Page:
Samothraki or Samothrace is an island of northeastern Greece in the Aegean Sea, located south, off the west coast of Thrace and northeast of the island of Limnos. Relatively mid-sized, it covers a total land area of about 181 square kilometers (70 suare miles). Samothraki is also the name of the main town of the island with a population of 2,871. Its land is mountainous, rising to 1,600m (5,249ft) at mount Fengari. From there, according to the Iliad, an epic poem by the Greek poet Homer, Poseidon, the Greek mythological god of the sea, watched the battles around Troy during the Trojan War.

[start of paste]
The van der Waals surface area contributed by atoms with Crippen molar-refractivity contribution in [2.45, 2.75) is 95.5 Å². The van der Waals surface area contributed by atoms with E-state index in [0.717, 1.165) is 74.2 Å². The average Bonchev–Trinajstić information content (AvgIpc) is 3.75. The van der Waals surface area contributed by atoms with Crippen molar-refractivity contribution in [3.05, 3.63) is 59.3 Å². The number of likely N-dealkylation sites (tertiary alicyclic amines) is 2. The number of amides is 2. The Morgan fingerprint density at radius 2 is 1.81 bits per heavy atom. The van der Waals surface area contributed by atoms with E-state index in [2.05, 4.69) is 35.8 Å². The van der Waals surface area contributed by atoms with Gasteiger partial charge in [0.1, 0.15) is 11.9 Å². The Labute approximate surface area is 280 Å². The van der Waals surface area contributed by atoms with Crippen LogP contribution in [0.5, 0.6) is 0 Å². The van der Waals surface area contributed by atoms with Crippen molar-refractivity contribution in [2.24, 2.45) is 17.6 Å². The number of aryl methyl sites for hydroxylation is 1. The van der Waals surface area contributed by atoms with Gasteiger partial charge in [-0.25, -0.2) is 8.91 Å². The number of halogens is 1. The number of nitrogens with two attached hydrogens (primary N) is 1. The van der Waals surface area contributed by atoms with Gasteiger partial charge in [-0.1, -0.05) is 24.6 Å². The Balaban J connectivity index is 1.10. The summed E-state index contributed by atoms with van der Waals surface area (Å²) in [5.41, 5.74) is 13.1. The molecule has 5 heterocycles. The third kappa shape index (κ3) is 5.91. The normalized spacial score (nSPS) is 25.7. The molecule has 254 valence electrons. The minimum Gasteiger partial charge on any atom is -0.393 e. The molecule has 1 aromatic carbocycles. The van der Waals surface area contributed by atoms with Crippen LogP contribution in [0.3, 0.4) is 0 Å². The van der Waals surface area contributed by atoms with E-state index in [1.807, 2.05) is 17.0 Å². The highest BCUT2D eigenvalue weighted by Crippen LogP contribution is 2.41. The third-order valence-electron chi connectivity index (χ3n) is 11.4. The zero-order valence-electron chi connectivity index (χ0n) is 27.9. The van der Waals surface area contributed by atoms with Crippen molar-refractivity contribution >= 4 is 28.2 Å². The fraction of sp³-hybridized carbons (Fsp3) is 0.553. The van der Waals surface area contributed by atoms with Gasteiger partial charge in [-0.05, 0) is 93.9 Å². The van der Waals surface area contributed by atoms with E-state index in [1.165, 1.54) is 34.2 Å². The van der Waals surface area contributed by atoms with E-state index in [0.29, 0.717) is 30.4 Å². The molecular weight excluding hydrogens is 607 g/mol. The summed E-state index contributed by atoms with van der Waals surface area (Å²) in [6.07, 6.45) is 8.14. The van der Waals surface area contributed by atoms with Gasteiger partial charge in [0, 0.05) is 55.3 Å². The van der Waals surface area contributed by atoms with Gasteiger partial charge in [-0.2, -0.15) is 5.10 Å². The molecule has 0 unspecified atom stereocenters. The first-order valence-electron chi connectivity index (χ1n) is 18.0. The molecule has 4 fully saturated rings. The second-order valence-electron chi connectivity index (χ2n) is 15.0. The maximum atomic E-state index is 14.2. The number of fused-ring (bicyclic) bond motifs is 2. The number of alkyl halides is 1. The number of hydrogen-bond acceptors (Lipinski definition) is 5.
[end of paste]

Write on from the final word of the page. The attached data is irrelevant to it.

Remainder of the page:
In ancient times, before the arrival of the Greeks, Samothraki was the center of the religious cult of the Cabiri. The island was occupied by the Ottoman Turks from 1457 until it was liberated by Greece in 1912.
On of the most significant of Hellenistic statues, the Nike (Victory) of Samothrace was stolen by the French after its
discovery in 1863 in a nearby shrine. The current location of the Nike, a figure of a winged woman, is in the Louvre,
Paris, France. According to the French, it is a "safe" place for it.
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